History of Path-based DFS for Strong Components

Several versions of the path-based algorithm for strongly connected components have been proposed over the years and are surveyed below. There may be others I don't know of! For completeness note Bob Tarjan's original SC algorithm from 1972 [T]. 1

Paul Purdom [P] included an SC algorithm in his 1970 paper on computing the transitive closure. The algorithm uses an array Stack for
            "a list of nodes on the path being investigated for cycles",
and the path is grown depth-first. Cycles are contracted when they are discovered, thus maintaining the path. Since transitive closure time is superlinear, optimizing the SC algorithm wasn't necessary, and the contraction is done by simply combining adjacency lists.

In 1971 Ian Munro [M] stated the path-based SC algorithm. Contraction is done using a disjoint set-union algorithm. The paper cites the strategy of merging the smaller set into the larger, giving the algorithm a time bound of O(m+n log n). The faster set merging algorithms developed later improve the time bound, and in fact using the incremental tree set merging algorithm of [GT] gives linear running time O(m+n).

In his 1976 book on beautiful algorithms Edsger Dijkstra [D] develops the path-based algorithm from first principles. Dijkstra does not mention depth-first search explicitly (nor do Purdom or Munro) but when it comes time to structure the search he says [D,p.195] the active part of the search will contain
            "no more and no less than a single directed path"
            "Firstly ... there does not seem to be much advantage in introducing disconnected [ie, nonpath] maximal strong components"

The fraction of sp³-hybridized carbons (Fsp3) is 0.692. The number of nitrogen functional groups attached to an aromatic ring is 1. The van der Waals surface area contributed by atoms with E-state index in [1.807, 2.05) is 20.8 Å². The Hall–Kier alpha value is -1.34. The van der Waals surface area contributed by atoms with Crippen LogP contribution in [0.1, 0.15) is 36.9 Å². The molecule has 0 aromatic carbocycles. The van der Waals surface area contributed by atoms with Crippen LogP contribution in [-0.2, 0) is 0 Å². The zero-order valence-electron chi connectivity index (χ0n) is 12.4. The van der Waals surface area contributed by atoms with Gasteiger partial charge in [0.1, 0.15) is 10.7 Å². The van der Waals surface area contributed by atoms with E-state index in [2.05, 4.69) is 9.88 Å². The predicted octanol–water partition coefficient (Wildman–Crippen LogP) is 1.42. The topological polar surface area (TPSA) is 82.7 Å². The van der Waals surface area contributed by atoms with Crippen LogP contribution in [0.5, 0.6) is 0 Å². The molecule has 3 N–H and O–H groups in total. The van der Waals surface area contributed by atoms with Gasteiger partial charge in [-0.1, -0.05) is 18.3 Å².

"Secondly, the directed path ... is easily maintained".2
The top-down development is similar to [G], and the three arrays used -- rank, cc, and knar -- are respectively I, B and S of [G]. Additionally Dijkstra uses two arrays of edges, to avoid recursion. (Both arrays are essentially provided automatically in the recursive versions below.) Dijkstra's algorithm has running time O(m+n) and is more practical than one using general set merging techniques to do the contractions.

In 1996 Joseph Cheriyan and Kurt Mehlhorn [CM; see also MN] presented a very similar algorithm (as part of a larger work on algorithms for dense graphs). The algorithm is developed in the context of the depth-first spanning tree, which by then had become synonymous with dfs. Three arrays are used -- dfsnum, unfinished, and root, where unfinished is S and the other two are variants of I and B respectively.

In 2000 I rediscovered the path-based SC algorithm [G]. (The set-merging version was described in passing in [G2, 1991 TR].)

All these independent discoveries give credence to path-based dfs as a natural approach.


[CM] J. Cheriyan and K. Mehlhorn, Algorithms for dense graphs and networks on the random access computer, Algorithmica 15(1996), 521-549.

[D] E.W. Dijkstra, A Discipline of Programming, Prentice Hall, NJ, 1976, Ch.25.

[G] H.N. Gabow, Path-based depth-first search for strong and biconnected components, Information Processing Letters 74(2000), 107-114.

[G2] H.N. Gabow, Applications of a poset representation to edge connectivity and graph rigidity, Proc. 32nd Annual IEEE Symp. on Foundations of Comp. Sci. (1991), 812-821; also Tech. Rept. CU-CS-545-91, Sept. 1991, 66 pages; final version ``The minimal-set poset for edge connectivity,'' 2011, 44 pages, submitted for publication.

[GT] H.N. Gabow and R.E. Tarjan, A linear-time algorithm for a special case of disjoint set union, J. Comp. and Sys. Sci 30(1985), 209-221.

[M] I. Munro, Efficient determination of the transitive closure of a directed graph, Information Processing Letters 1(1971), 56-58.

[MN] K. Mehlhorn and S. Naher, LEDA: A platform for combinatorial and geometric computing, Cambridge University Press, NY, 1999, Sec. 7.4.2-7.4.3.

[P] P. Purdom Jr., A transitive closure algorithm, BIT 10 (1970), 76-94.

[T] R.E. Tarjan, Depth-first search and linear graph algorithms, SIAM J. Computing 1 (1972), 146-160.

1 I've translated data structures into the language of [G], even though the earlier algorithms might warrant translating [G] into their data structures.

2 In Dijkstra-ese the path is "cycle in statu nascendi".